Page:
experimental.ops - Experimental Operations


This file contains operations that are in an experimental state. Do not rely upon the existence of the ops in this file when writing production code. No decision has yet been made as to whether they are accepted as regular Parrot ops or not. They are included here for testing purposes only!

IO operations ^


Print a newline char to standard output.

print_newline(invar PMC)

Print a newline char to IO stream object $1.

Mathematical operations ^

Implementations of various mathematical operations

gcd(out INT, in NUM, in NUM)

Greatest Common divisor of $2 and $3.

gcd(out INT, out INT, out INT, in INT, in INT)

Given $4 and $5, it calculates $1, $2 and $3 so that

$1 = gcd($4, $5) = $2 * $4 + $3 * $5 (d = gcd(a, b) = x*a + y*b)

Misc other ops ^

splice(invar PMC, invar PMC, in INT, in INT)

Replace $4 values at offset $3 in aggregate $1 with the PMCs in aggregate $2. The values are put into the aggregate by a shallow copy. If the values would be reused, they have to be cloned.

slice(out PMC, invar PMC, in KEY)

Return a new Iterator PMC $1 for aggregate $2 and Slice PMC $3.

slice(out PMC, invar PMC, in KEY, inconst INT)

Return a new list PMC $1 for aggregate $2 and Slice PMC $3.

This is a Python opcode. Range is i <= k < j. $4 must be 1. May change and move to python.ops.

iter(out PMC, invar PMC)

Return a new Iterator PMC $1 for aggregate $2.

morph(invar PMC, in INT)

morph(invar PMC, in STR)

Have $1 turn itself into a PMC of type $2.

exec(in STR)

Execute the passed-in command. Completely tosses the current process image and replaces it with the command. Doesn't exit (the program ends, after all), though it does throw an exception if something goes wrong.

classname(out PMC, invar PMC)

Get the class name for the class in $2 and put it in $1. Note that $1 will be a Key PMC that you can use with "new", for example.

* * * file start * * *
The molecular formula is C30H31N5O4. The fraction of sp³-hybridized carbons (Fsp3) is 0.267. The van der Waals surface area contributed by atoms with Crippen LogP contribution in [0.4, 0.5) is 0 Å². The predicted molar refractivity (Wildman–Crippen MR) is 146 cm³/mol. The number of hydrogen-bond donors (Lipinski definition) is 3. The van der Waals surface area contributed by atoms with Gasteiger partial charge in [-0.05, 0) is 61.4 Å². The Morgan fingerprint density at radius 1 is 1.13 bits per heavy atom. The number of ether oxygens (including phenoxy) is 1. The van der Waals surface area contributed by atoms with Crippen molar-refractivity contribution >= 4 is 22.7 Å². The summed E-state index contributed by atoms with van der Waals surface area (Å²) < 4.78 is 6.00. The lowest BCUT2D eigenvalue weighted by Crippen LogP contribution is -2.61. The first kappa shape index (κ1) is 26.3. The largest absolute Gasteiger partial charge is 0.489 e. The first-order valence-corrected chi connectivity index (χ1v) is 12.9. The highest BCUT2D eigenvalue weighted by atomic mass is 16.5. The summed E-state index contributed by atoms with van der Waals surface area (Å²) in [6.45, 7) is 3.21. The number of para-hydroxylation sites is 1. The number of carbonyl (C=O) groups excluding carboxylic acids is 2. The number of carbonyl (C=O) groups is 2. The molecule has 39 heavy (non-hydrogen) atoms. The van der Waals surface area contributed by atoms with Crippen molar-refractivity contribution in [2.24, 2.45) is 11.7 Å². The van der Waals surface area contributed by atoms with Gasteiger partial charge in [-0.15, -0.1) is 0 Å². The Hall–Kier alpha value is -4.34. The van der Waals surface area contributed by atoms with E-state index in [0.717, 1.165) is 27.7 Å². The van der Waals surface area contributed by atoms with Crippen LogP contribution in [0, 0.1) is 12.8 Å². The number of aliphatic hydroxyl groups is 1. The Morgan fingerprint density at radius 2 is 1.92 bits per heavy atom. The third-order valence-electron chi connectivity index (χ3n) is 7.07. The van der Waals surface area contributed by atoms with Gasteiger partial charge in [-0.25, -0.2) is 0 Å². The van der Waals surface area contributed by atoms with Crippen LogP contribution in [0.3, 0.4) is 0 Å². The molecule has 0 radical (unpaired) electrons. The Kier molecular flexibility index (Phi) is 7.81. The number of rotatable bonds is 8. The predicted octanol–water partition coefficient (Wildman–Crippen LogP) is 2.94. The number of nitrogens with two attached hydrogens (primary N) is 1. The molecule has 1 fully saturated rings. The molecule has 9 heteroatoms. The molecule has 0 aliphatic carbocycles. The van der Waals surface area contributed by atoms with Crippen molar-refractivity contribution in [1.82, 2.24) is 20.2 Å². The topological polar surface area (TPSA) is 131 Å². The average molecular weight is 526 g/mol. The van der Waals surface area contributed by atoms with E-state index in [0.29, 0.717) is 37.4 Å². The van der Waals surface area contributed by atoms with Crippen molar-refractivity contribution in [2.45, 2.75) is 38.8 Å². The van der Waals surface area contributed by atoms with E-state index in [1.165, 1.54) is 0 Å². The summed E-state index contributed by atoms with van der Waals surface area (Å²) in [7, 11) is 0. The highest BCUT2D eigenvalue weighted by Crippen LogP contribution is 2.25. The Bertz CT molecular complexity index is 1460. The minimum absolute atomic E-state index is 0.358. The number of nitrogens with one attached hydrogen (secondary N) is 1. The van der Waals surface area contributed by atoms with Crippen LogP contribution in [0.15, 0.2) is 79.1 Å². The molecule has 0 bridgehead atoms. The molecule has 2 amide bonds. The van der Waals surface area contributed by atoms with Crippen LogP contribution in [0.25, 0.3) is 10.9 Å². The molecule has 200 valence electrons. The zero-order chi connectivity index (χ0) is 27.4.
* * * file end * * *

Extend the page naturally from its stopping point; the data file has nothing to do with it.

More Experimental Ops ^


Break into debugger. Implementation notes:

 - x86/gcc ... works with gdb
 - ppc/gcc ... works with gdb, to proceed: gdb> p $pc = $pc + 4
For other architectures, this is a noop.

pow(out NUM, in NUM, in INT)

Set $1 to $2 raised to the power $3.

op getclass(out PMC, in INT)

Return the class PMC of the type $2.

new(out PMC, in INT, in STR)

Create a new PMC of the type $2 according to the PMCs string representation in $3. See also instantiate for a more general form.


instantiate(out PMC)

Create a new PMC of the type of class ARGS[0]. This is a classmethod. Arguments are passed according to the calling conventions in docs/pdds/pdd03_calling_conventions.pod with the set_args opcode. See also the getclass opcode to get a class PMC. BUT SINCE INSTANTIATE WILL PROBABLY DIE, DON'T USE IT; OR IF YOU NEED IT, TELL CHIP

pmcinfo(out INT, invar PMC, inconst INT)

Extract some information about PMC $2 and store it in $1. Possible values for $3 are:

.PMCINFO_FLAGS Get the PMC's flags.

RT#42375 move/officalize this opcode at next op cleanup.

add_io_event(invar PMC, invar PMC, invar PMC, inconst INT)

Call the sub $2 for PIO $1 with user data $3 on ready state of $4. RT#42376 The only handled $4 = IO_THR_MSG_ADD_SELECT_RD aka 2 for now.

need_finalize(invar PMC)

The ParrotObject $1 needs the __finalize method during GC.

runinterp(invar PMC, in PMC)

Invokes the PMC $2 using interp $1.

substr_r(out STR, in STR, in INT, in INT)

Make $1 refer to the given part of $2, basically like above, but it is reusing the given destination string and doesn't care if the source string is changed later. This is changed includes also GC runs, which will move the referenced string. This also means that $1 has to be reset before any GC may happen.

This opcode should really be just used to quickly refer to a substring of another part, e.g. for printing and is a temporary hack.

Handle with care


Copyright (C) 2001-2007, The Perl Foundation.


This program is free software. It is subject to the same license as the Parrot interp itself.